I have been journaling for as long as I can remember. Occasionally, I like to skim through the top shelf of my cabinet and pull out one of my journals to read. Do I cringe when I read my younger self’s entries? Yes. But it’s all a huge part of self-growth. 

Journaling has proven to have many benefits, particularly for mental health. For me, the biggest benefit was the reduction in stress. As someone who is prone to have stress-induced panic attacks, journaling – whether it’s small doodles or a novella – has helped by giving me clarity and a place to express my emotions. A 2005 study found expressive writing to be therapeutic, noting that participants who expressed trauma, stress and other emotions through writing decreased their chances of getting sick significantly. In the long run, people who journal are less seriously affected by trauma as opposed to their non-journaling counterparts. Although I wouldn’t consider myself completely unscathed by my experiences at school, I do look back at my journals and applaud myself for the strength I mustered to get through it. 

So what does journaling do for the soul? Reduces stress and anxiety as well as boosts your immune function. Well, there are other benefits. One great one I have noticed in myself is the ability to put things into perspective. Journaling is a great regulator of emotions as when you write down how you feel, everything becomes comprehensible and once you have the chance to figure out your own emotions, you are presented with the amazing opportunity to be able to process other people’s too. It is a great way to promote self-growth and confidence as many people, myself included, read over their past personal struggles and either laugh at themselves or marvel in awe at the inner strength they didn’t know they had. 

And the best part of journaling? There are so many different styles you could go for. Days where I am feeling more creative, I’ll do some art journaling or bullet journaling. Some days, it’s easier for me to do an electronic journal (I highly recommend Notion because you type or record videos straight into the app). And you don’t have to do the typical ‘dear diary’ stuff. Make it yours. Of course, there are other tidbits people concern themselves with before they start writing, namely,  what do I write about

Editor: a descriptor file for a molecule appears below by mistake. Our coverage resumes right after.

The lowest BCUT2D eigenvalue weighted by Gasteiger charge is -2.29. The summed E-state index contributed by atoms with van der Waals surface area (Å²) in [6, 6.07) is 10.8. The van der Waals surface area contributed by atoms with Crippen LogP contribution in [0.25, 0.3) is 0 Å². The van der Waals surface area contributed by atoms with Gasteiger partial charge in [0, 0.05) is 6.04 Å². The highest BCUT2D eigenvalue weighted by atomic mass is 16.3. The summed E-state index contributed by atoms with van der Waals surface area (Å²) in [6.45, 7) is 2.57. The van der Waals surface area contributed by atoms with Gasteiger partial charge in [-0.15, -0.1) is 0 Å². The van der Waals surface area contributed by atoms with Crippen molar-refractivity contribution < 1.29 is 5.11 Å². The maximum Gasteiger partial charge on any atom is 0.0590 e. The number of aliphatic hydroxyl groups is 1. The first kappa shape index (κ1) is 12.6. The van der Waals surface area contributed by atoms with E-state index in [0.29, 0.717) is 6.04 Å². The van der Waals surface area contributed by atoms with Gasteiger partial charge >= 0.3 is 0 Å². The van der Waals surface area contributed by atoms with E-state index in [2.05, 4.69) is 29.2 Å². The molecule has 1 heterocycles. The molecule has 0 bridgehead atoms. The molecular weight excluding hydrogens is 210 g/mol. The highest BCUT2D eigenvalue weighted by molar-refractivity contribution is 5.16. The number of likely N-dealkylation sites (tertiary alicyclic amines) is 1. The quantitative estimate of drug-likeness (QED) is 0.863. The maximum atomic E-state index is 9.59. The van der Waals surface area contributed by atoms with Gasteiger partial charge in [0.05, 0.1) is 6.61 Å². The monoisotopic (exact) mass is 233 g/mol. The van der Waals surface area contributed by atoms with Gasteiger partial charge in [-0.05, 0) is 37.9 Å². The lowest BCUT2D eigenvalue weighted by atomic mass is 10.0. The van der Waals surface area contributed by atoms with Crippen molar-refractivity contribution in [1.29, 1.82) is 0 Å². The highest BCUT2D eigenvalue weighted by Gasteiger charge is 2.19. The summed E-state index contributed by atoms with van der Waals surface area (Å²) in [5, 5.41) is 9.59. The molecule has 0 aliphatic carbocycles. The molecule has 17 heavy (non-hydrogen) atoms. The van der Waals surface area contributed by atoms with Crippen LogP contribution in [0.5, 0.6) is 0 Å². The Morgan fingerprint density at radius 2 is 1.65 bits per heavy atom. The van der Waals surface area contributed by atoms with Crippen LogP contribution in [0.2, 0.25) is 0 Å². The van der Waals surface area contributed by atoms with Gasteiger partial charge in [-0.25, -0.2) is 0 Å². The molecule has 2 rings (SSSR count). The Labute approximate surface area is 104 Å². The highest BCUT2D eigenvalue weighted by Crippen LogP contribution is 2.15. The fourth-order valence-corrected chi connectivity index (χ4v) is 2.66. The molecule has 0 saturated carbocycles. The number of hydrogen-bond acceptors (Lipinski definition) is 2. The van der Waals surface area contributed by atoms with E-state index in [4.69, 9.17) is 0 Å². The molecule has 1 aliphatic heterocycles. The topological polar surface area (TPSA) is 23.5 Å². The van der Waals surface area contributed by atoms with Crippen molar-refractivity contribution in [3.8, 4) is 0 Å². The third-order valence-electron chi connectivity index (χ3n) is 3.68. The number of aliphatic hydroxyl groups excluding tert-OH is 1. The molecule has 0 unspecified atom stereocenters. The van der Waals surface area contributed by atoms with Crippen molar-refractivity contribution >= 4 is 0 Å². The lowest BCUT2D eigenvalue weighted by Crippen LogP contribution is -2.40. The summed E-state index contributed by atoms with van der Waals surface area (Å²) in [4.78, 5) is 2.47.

My easiest tip is to start writing about anything. There was a class exercise one of my lecturers used to do with us in my first year of university and that was writing for the first 15 minutes of class. “If you don’t know what to write, write ‘I am writing’ until the thought, any thought, comes into your head.” Although this is not a piece of advice I had when I first started journaling, it is something I would pass on to new journalers. Start where you are. The great thing about journals is that they are private to you so they can be two words or a whole novel if you want it to. Even if it’s just a single line, or what you had for lunch, write it. Don’t censor yourself. This is for you and it’s your personal journey. There is no right and wrong when it comes to journaling because it’s an experience so personal and tailored to the individual. 

So unlearn anything you had learned about ‘keeping a diary’ back in the earlier stages of education and go with what works for you because you don’t get graded on how you feel. I’m sure that you would appreciate the nostalgia and growth that comes with looking back at your journey in your journal as much as I do.

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  • Yasmin Islam

    Yasmin Islam is an aspiring journalist with a love for all things art and fashion. She has a Masters in International Journalism from Brunel University London and hopes to travel the world in search for amazing people to connect with. Her spare time consists of her learning new languages, reading (and writing) short stories and experimenting with different art mediums.


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